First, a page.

As for performance massage, it’s similar to human athletes both before and after a competition. My heart is with the senior dogs, which is why my focus has always been maintenance and recovery massage.
Why do you offer most of your massage services at the client’s home?
I made my own treatment room in my basement, but soon discovered it was more effective for the animal if they were in their own home. This is especially true for older dogs as it would allow them to relax more because they were in a familiar environment. This makes it easier to build trust with the animal and get over the existing barrier of them not knowing me. I find that animals are generally better at accepting the massage in their own environment.
How often does a pet need to receive wellness massage to see ongoing benefits?
To some degree, it depends on how much the pet's guardian is willing/able to do at home. If it’s arthritis or hip issues, but not surgery recovery massage, every other week can really make a difference. For others, a monthly massage can be helpful, but the owner will need to do more work with their pet at home. For success, there really needs to be a partnership between the pet and their owner to make a difference. When a pet is recovering from an injury treatment may be a couple of times a week at first, then bi-weekly, moving to monthly and eventually wrapping up treatment.
What can owners do at home to help increase the benefits in the days and weeks following their pet’s wellness massage?
Exercise and nutrition are really important. It's also helpful for owners to get an assessment of any potential aggravating issues in their home, particularly for senior dogs. By looking at where they spend most of their time or sleep we can help owners adjust the positioning of furniture to keep things varied. Some dogs spend all of their time every day in one position and this impacts them the same way as it does us, humans, sitting in front of a computer for many hours. Simple changes like putting in carpets on stairs or a runner down a hallway can help them when they get less coordinated as they age. Owners can move a chair around to fix a position that is causing strain. That’s something that most people don’t think of on their own.
What important life lessons has your work with animals taught you?
One of the things I learned through the schooling was the importance as a practitioner of being healthy as you enter the treatment. Making sure you’re hydrated and calm and focused. It’s also important to be in the moment. All of the practices really benefit from that. Massage is an energy process, which means you are transferring some of your energy into the animal and vice versa. I’ve never been working anywhere where my mood impacts my work so much. I had one interesting experience where I had been volunteering at a dog shelter and it had been a tricky day with an animal who was very reactive. I went to this massage and realized I was carrying some of this fear from my volunteer shift to the massage. So I didn’t charge for the session and I rebooked. It was an important reminder to be mindful of how I book my sessions so I’m not too rushed and now I don’t book after my volunteer shifts.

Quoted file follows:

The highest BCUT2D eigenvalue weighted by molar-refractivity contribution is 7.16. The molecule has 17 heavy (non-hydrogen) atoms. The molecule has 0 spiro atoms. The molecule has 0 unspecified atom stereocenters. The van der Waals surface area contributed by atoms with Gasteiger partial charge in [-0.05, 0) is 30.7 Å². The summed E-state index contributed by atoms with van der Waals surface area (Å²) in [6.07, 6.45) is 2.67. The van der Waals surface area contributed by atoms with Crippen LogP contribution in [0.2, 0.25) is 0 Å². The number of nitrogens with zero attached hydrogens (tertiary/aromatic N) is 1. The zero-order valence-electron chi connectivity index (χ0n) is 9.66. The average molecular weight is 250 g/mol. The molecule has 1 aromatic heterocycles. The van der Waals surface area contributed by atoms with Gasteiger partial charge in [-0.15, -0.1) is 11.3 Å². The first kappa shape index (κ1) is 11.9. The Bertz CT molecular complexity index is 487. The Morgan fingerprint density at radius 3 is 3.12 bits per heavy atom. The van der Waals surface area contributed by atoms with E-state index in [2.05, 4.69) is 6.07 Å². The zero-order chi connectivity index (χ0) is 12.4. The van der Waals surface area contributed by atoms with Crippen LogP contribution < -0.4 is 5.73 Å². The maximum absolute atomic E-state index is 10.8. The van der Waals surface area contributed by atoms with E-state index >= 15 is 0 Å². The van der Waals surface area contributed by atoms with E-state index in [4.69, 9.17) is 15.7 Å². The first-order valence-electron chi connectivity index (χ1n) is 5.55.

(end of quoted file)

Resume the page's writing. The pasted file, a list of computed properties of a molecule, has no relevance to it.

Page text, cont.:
You grew up in Vancouver and moved to Toronto. Both are very pet prominent cities. Are there any major differences you've seen between Toronto dog owners and Vancouver dog owners?
There is a huge community of animal lovers in both cities. One might argue that Vancouver is a little more outdoor ‘healthy’ for dogs but beyond that, the passion and love for animals are the same. Both cities have great facilities to support animal health.
What are the best features the city of Toronto has to offer for dog owners?
I am amazed at how much the city has invested in off leash dog parks and facilities. High Park, Cherry Beach, Etobicoke Creek and Ashbridge’s Bay all have beautiful tracks of land available for off leash walks. There is also a growing and knowledgeable community of rewards based dog trainers and programming to educate dog walkers, boarders and pet guardians. The city just updated some of the regulations to improve the safety and wellness of dogs including regulations on tethering and a ban of choke or pronged collars.
What major changes would you like to see?
I’d like to see some mandatory education for pet owners. The body of knowledge available on dog behaviour, physiology and wellness is growing quickly. Concepts of animal behaviour like the ‘alpha dog’ are now known to be an incorrect interpretation of dog pack behaviour yet many dog owners still believe that being ‘alpha’ is the key to having a healthy relationship with their dog. I’d encourage all new pet owners to get a refresher on what the newer science is telling us about how to have a long and healthy relationship with our dogs.
What is your favourite thing about Toronto?
When I moved from Vancouver it took me two years to realize how sunny it is in Toronto. I also love the unique and vibrant neighbourhoods here; it’s really something that isn’t a part of many other cities. We’re very lucky!
To learn more about Heather and the care she offers to the canine community in Toronto visit her website here.